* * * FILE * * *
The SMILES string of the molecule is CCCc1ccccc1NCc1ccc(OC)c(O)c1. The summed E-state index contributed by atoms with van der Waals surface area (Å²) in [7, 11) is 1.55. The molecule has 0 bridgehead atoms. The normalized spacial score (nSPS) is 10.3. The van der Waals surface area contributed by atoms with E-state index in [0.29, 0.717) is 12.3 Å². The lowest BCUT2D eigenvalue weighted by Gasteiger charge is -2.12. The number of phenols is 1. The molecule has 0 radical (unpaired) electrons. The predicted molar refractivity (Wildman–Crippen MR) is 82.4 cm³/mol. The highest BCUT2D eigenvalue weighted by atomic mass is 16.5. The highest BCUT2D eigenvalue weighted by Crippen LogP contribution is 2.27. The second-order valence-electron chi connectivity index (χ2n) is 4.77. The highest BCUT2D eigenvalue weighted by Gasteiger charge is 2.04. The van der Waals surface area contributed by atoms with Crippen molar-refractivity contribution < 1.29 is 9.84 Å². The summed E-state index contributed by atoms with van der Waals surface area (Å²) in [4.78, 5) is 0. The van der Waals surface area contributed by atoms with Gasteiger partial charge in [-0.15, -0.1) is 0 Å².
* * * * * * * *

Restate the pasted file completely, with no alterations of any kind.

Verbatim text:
The SMILES string of the molecule is CCCc1ccccc1NCc1ccc(OC)c(O)c1. The summed E-state index contributed by atoms with van der Waals surface area (Å²) in [7, 11) is 1.55. The molecule has 0 bridgehead atoms. The normalized spacial score (nSPS) is 10.3. The van der Waals surface area contributed by atoms with E-state index in [0.29, 0.717) is 12.3 Å². The lowest BCUT2D eigenvalue weighted by Gasteiger charge is -2.12. The number of phenols is 1. The molecule has 0 radical (unpaired) electrons. The predicted molar refractivity (Wildman–Crippen MR) is 82.4 cm³/mol. The highest BCUT2D eigenvalue weighted by atomic mass is 16.5. The highest BCUT2D eigenvalue weighted by Crippen LogP contribution is 2.27. The second-order valence-electron chi connectivity index (χ2n) is 4.77. The highest BCUT2D eigenvalue weighted by Gasteiger charge is 2.04. The van der Waals surface area contributed by atoms with Crippen molar-refractivity contribution < 1.29 is 9.84 Å². The summed E-state index contributed by atoms with van der Waals surface area (Å²) in [4.78, 5) is 0. The van der Waals surface area contributed by atoms with Gasteiger partial charge in [-0.15, -0.1) is 0 Å².